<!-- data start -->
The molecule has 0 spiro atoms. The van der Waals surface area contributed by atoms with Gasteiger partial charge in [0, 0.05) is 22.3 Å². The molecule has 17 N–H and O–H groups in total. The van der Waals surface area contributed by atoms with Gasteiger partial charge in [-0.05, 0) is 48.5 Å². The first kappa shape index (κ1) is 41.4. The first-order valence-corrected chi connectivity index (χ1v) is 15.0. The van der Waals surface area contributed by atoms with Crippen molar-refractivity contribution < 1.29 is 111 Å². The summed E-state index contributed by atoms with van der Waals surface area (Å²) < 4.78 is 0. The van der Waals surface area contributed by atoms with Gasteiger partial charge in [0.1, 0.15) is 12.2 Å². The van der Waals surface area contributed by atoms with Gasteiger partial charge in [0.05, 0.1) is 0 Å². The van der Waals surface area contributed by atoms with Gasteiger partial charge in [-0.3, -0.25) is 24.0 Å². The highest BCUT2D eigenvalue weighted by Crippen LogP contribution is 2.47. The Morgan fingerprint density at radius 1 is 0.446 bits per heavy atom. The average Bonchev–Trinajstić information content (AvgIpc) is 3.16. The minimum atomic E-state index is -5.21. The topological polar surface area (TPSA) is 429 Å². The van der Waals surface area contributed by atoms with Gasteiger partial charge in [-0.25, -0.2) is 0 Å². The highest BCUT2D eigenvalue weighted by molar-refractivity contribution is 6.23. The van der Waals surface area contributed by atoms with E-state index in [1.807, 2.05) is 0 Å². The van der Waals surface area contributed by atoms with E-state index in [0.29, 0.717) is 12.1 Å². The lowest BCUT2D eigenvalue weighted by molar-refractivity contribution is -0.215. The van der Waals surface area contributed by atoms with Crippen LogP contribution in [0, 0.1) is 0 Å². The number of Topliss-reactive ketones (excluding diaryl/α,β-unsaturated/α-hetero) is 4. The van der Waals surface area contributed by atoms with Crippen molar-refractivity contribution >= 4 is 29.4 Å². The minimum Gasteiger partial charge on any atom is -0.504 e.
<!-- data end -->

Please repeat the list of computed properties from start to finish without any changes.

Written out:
The molecule has 0 spiro atoms. The van der Waals surface area contributed by atoms with Gasteiger partial charge in [0, 0.05) is 22.3 Å². The molecule has 17 N–H and O–H groups in total. The van der Waals surface area contributed by atoms with Gasteiger partial charge in [-0.05, 0) is 48.5 Å². The first kappa shape index (κ1) is 41.4. The first-order valence-corrected chi connectivity index (χ1v) is 15.0. The van der Waals surface area contributed by atoms with Crippen molar-refractivity contribution < 1.29 is 111 Å². The summed E-state index contributed by atoms with van der Waals surface area (Å²) < 4.78 is 0. The van der Waals surface area contributed by atoms with Gasteiger partial charge in [0.1, 0.15) is 12.2 Å². The van der Waals surface area contributed by atoms with Gasteiger partial charge in [0.05, 0.1) is 0 Å². The van der Waals surface area contributed by atoms with Gasteiger partial charge in [-0.3, -0.25) is 24.0 Å². The highest BCUT2D eigenvalue weighted by Crippen LogP contribution is 2.47. The Morgan fingerprint density at radius 1 is 0.446 bits per heavy atom. The average Bonchev–Trinajstić information content (AvgIpc) is 3.16. The minimum atomic E-state index is -5.21. The topological polar surface area (TPSA) is 429 Å². The van der Waals surface area contributed by atoms with Gasteiger partial charge in [-0.25, -0.2) is 0 Å². The highest BCUT2D eigenvalue weighted by molar-refractivity contribution is 6.23. The van der Waals surface area contributed by atoms with E-state index in [1.807, 2.05) is 0 Å². The van der Waals surface area contributed by atoms with E-state index in [0.29, 0.717) is 12.1 Å². The lowest BCUT2D eigenvalue weighted by molar-refractivity contribution is -0.215. The van der Waals surface area contributed by atoms with Crippen LogP contribution in [0, 0.1) is 0 Å². The number of Topliss-reactive ketones (excluding diaryl/α,β-unsaturated/α-hetero) is 4. The van der Waals surface area contributed by atoms with Crippen molar-refractivity contribution >= 4 is 29.4 Å². The minimum Gasteiger partial charge on any atom is -0.504 e.